There used to be bugs. Everywhere.
My childhood was filled with bugs. And I wasn’t even a bug kid. Unlike some of my friends, I didn’t have an ant farm or a butterfly collection, and I didn’t read books about spiders. Nonetheless, my days were filled with bugs.
There were ladybugs that would fly into the house, then be gingerly carried out again. Daddy-longlegs would sit harmless, high on the living room wall, eliciting shrieks below. A long drive to see the grandparents meant a bug splattered windshield. In the spring the caterpillars would inevitably infest at least on tree in the yard, so many stripping the leaves you could hear them chew.
There were itchy mosquito bites on my legs in the summer. And, in the still evening air, there were dragonflies patrolling overhead, feeding on them. Swimming at the cottage meant horseflies tangled in my hair. Walking across the lawn meant hearing the buzz of bumblebees on the clover. Remember all the butterflies? Or grasshoppers in a jar? Remember that horrible feeling when you realized you’d forgotten to punch holes in the lid? And there were always ants, everywhere if you looked hard enough. And, as a kid, I did.
I am now 48 years old, and there are no bugs in my world. I didn’t realize it until this spring. I had assumed the unusual cold was to blame. Then it occurred to me I could not recall the last time I had seen a ladybug. Or the last time I swatted at a horsefly. There are no ants in my yard.
At first, I thought how sad—adults mustn’t see these things. My life has become so busy I stopped noticing the life all around me. But then I looked. And it wasn’t me. The bugs have all gone.
I have since learned this is a phenomena being experienced all around the world. In Germany, a recent survey found the insect population had declined 75 per cent over the last three decades. In Puerto Rico, scientists calculated that there are now only one tenth the number of spiders there were in the 1970s. Back in Canada, honeybees have begun to die off. Last year a review of over 70 recent research projects from around the world concluded that insect numbers have fallen so fast that over 40 per cent of all species may be extinct within the next few decades.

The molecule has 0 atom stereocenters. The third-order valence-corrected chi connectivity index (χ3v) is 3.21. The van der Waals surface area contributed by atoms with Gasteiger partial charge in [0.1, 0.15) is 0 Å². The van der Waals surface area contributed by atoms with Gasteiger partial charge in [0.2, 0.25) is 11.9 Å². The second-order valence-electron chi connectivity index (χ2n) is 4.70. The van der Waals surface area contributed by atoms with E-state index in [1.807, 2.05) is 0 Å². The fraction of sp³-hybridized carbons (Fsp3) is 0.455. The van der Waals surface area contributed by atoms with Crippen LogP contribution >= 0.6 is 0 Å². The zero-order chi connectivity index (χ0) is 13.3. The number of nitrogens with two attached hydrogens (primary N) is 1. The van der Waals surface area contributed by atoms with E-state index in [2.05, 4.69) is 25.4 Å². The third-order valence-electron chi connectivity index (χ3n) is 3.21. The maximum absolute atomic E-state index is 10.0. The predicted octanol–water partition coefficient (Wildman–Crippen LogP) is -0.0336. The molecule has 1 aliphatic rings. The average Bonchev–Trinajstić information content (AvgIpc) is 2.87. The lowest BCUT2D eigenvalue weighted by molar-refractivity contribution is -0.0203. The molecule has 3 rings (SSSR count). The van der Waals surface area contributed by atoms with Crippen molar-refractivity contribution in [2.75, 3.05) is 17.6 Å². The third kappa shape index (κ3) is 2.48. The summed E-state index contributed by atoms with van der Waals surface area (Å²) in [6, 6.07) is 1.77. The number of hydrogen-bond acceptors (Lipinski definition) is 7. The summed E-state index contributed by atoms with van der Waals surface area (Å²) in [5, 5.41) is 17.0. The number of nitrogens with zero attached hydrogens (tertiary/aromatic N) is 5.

So what is killing all the bugs? Entomologists believe it is many things, that have been happening together over many years, which cumulatively reached a tipping point.
Pesticides, of course, have intentionally wiped out a large portion of the insects we classified as pests (even though they all played a specific role in the ecosystem, and even though the chemicals killed many other insects unintentionally).
Climate change has played a huge role. And, at the same time, around the world small farms have declined, reducing the number of fence lines and hedgerows. Decades of deforestation in the Amazon and in Asia have eliminated whole biomes. Wetlands have been drained. Even artificial lighting has wreaked havoc for bugs.
The implications are so large, it is difficult to fully process it. The entire food chain, of the entire planet, depends on insects. Without aquatic insects fish would disappear. Without flying insects, there are no birds. Without pollinating bees, crops would fail everywhere.
Insects make up 80 per cent of all known species. If this die-off continues and, as is being predicted 40 per cent of the world’s insect species were to disappear, that would be what scientists call a “mass extinction event”. In the last billion years the earth has only experienced five of these. These were caused by giant meteorites, massive volcanoes or runaway ecological collapse. And they are chapter markers in the geological record marking the end of most life on the planet, and the slow gradual emergence of a new ecosystem.
If this is another chapter marker in the history of the planet, be assured that the human story is not continued in the next.
I don’t need to tell you what to think about this or what we need to do. We all know. Lower carbon emission, regulate chemicals, protect ecosystems. Will we do it? I don’t know. Maybe. But, it is an ominous sign that we have already inflicted an insect apocalypse on the planet, and we have barely even begun to notice. I just asked my nine year old son if he has ever seen a live grasshopper, outside of books and television. He didn’t even hesitate. “No, why?”
The ship is already sinking. And we are asleep in our state rooms.